Structure protection continues around fire near Riggins; air quality improves for more of Idaho

Air quality across Idaho Tuesday was rated green, or good, by the Idaho Department of Environmental Quality.

That’s a big improvement for some parts of the state, which suffered under very unhealthy conditions over the weekend. Moscow, Lewiston and Grangeville was listed in the red, or unhealthy, category Saturday.

The real-time monitoring gauges Tuesday indicate that wildfire smoke is still impacting Lewiston, Cottonwood, Grangeville and Idaho Falls. Forecasts for Wednesday call for good air quality through most of the state, with yellow, or moderate, air quality in Grangeville.


Check out maps and further information about these fires on InciWeb.

The Tepee Springs Fire grew from 86,449 acres Monday to 91,423 acres Tuesday. It is 30 percent contained.

Winds picked up Monday night, causing fire behavior to increase. The fire is burning actively in the northern perimeter areas and is expected to continue to burn to the north and east.

Firefighters are constructing fire lines to slow fire progression towards Riggins and the Highway 95 corridor; their focus is to keep the fire off the highway. It is currently about 3 miles from the town.

On Tuesday, firefighters worked to secure the southwestern and southeastern flanks of the fire, and new resources will focus on the northwestern portion. Firefighters will continue to work on structure protection along the Salmon River corridor and work to keep fire south of the river in the French Creek area. Crews will continue structure protection in the historic mining town of Florence.

About 838 personnel are working the blaze.

Firefighters have worked closely with local police agencies to escort rafters from the Vinegar Creek take-out to Riggins as fire behavior and road conditions allows.

Officials with the Nez Perce-Clearwater National Forest closed all Forest Service-managed lands except those in the Palouse Ranger District. Roads remain open for recreational users leaving the forest.

In the Payette National Forest, lands near the fire are closed, including the Hazard, Grouse and Last Chance campgrounds. No public access is allowed past the junction of Brundage Reservoir and Goose Lake Road (Forest Road 257). Additionally all Forest Service land west of Brundage Road to the forest boundary in the Meadows Valley are closed.

In North Idaho, a group of blazes now dubbed the Clearwater-Municipal-Motorway North Complex that earlier destroyed 42 homes near Kamiah is now 75 percent contained at about 130 square miles.

Due to hazardous conditions, large portions of the Nez Perce-Clearwater National Forest have been shut down to public use. Recreational users have been asked to move out.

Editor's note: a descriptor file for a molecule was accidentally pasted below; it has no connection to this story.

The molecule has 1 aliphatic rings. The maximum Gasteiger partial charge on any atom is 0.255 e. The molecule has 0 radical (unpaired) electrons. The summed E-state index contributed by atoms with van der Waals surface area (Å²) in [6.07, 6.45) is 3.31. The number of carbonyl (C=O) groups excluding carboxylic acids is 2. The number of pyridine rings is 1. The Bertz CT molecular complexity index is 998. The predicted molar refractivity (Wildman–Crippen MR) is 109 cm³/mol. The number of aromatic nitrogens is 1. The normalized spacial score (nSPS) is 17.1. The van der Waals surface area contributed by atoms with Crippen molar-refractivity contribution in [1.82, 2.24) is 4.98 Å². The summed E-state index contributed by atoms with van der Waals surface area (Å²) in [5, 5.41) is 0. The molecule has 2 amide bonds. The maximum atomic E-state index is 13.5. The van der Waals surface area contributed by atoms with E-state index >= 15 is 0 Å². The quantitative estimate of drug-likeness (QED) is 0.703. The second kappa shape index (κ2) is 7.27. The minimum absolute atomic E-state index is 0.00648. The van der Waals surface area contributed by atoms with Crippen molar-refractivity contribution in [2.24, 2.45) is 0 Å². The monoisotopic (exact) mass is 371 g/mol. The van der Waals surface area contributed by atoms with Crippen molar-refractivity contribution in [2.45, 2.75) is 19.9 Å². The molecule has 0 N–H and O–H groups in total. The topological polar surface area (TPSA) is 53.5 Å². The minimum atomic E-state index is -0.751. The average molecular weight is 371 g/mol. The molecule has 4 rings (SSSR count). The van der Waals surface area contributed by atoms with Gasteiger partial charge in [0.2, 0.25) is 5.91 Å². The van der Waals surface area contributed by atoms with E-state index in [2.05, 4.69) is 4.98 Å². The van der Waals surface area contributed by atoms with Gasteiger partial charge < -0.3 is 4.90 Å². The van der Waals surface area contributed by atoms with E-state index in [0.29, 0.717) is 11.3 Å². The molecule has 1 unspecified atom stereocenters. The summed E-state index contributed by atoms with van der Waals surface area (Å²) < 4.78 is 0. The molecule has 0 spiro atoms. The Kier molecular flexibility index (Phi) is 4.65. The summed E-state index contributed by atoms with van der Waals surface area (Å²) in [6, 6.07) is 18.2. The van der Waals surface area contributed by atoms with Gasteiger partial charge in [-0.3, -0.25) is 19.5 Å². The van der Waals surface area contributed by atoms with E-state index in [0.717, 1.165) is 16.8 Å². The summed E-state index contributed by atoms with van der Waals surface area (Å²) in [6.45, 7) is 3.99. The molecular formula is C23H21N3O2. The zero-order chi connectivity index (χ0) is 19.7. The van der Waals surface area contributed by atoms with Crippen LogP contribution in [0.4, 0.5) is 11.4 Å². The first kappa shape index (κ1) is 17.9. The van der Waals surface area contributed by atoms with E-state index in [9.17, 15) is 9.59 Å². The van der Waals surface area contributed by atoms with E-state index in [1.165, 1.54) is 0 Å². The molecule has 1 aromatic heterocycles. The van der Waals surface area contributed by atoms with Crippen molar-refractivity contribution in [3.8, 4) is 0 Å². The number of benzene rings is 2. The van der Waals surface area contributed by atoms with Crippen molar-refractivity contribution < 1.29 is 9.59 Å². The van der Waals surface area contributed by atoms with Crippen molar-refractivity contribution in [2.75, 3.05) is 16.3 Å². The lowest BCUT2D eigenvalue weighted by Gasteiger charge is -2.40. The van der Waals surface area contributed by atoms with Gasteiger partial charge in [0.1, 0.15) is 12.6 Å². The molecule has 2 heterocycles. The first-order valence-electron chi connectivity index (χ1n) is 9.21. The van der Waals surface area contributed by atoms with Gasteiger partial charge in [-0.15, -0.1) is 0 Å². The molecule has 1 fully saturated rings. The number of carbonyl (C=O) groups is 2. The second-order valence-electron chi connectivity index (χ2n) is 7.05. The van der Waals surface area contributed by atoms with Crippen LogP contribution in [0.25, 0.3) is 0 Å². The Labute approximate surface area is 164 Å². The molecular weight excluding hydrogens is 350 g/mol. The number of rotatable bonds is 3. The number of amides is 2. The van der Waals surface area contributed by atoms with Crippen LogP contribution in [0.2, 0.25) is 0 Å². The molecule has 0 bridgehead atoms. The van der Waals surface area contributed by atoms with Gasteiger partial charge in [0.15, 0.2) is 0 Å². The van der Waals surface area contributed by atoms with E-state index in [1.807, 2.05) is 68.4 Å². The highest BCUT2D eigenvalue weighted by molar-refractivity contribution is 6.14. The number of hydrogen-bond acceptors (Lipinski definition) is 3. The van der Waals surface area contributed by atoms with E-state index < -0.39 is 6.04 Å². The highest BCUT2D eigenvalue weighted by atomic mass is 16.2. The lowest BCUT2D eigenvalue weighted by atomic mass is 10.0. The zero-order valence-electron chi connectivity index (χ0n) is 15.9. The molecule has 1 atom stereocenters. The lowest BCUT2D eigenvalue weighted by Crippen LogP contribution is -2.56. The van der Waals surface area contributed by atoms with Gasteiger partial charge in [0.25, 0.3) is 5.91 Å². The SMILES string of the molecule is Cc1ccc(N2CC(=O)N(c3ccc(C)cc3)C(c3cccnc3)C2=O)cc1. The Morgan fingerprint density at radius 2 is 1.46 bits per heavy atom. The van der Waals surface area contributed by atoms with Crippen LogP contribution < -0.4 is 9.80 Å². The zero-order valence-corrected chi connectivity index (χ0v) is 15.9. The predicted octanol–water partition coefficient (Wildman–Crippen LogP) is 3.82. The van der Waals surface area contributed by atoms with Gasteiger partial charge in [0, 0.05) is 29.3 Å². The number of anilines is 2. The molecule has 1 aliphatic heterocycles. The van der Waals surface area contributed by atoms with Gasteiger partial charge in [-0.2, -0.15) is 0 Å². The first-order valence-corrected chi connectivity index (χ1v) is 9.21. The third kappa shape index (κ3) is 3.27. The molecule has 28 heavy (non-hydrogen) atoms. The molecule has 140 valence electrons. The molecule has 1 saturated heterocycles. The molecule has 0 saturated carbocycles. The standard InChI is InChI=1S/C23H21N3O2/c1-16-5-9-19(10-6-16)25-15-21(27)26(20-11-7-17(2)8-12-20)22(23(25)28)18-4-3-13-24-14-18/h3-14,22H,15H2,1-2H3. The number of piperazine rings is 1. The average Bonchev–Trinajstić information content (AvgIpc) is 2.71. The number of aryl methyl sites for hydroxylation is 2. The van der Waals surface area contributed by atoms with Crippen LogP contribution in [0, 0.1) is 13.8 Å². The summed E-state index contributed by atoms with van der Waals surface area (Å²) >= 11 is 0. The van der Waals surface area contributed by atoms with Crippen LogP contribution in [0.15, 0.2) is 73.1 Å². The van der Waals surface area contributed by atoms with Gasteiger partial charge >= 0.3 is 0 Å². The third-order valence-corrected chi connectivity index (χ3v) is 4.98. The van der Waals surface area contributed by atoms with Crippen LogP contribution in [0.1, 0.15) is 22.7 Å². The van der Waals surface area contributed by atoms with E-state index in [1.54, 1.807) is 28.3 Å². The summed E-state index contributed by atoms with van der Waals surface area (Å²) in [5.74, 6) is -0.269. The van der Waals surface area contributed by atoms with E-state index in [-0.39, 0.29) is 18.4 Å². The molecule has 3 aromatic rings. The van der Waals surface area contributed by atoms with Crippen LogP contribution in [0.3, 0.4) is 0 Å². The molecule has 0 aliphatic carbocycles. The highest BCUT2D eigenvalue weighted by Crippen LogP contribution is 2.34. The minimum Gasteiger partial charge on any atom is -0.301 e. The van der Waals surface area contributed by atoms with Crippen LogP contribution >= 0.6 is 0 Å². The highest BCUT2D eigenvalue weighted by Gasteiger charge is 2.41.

The Rapid Fire 12 miles southeast of McCall increased has burned 7,483 acres as of Tuesday. It spread into the Buckhorn Mountain Lake area and continued northeast into the Buckhorn Creek drainage. As it headed east, the lightning-caused fire crossed the South Fork of Buckhorn Creek.

It remains at 40 percent contained. About 165 firefighters are battling the blaze, assisted by five helicopters dropping water on the flames.

The Campbells Fire was reported at 7,648 acres Tuesday in the Frank Church River of No Return Wilderness southeast of Dixie. A forest closure order is in effect. The fire includes Burnt Knob and is showing the most growth in upper Trout Creek and onto Highline Ridge.

The 1,237-acre Cougar Fire, about 20 miles northeast of Cascade in Valley County, is about 95 percent contained. Efforts Tuesday focused on mop-up and rehabilitation.

The Elevenmile Fire 15 miles west of Challis has burned 9,641 acres and was 10 percent contained Monday. The fire is backing down to the south of Squaw Creek. Firefighters will spend several shifts in the steep, heavily timbered area to construct hand lines.

The northern perimeter is expected to continue to burn toward the Frank Church River of No Return Wilderness. That area is filled with a heavy supply of dead timber and is too steep for firefighters to work in. It will be monitored by air and allowed to burn as no structures are at risk.

Several roads, including Bayhorse, Trealor Creek, Squaw Creek and Kinnikinic Creek roads, along with a portion of Custer Motor Way, are closed. The Mill Creek and Mosquito Flat campgrounds are also closed.


The Red Cross of Greater Idaho has shelters and disaster teams on standby in Kamiah, Kooski and Riggins, the nonprofit reported Monday. That means that the shelters are not currently open, but can open if evacuations merit it again.

Other Red Cross teams are heading to “other vulnerable locations” in case shelters or disaster teams are needed, with details to be released later, Anna Fernandez-Gevaert, regional communications director, wrote in an email.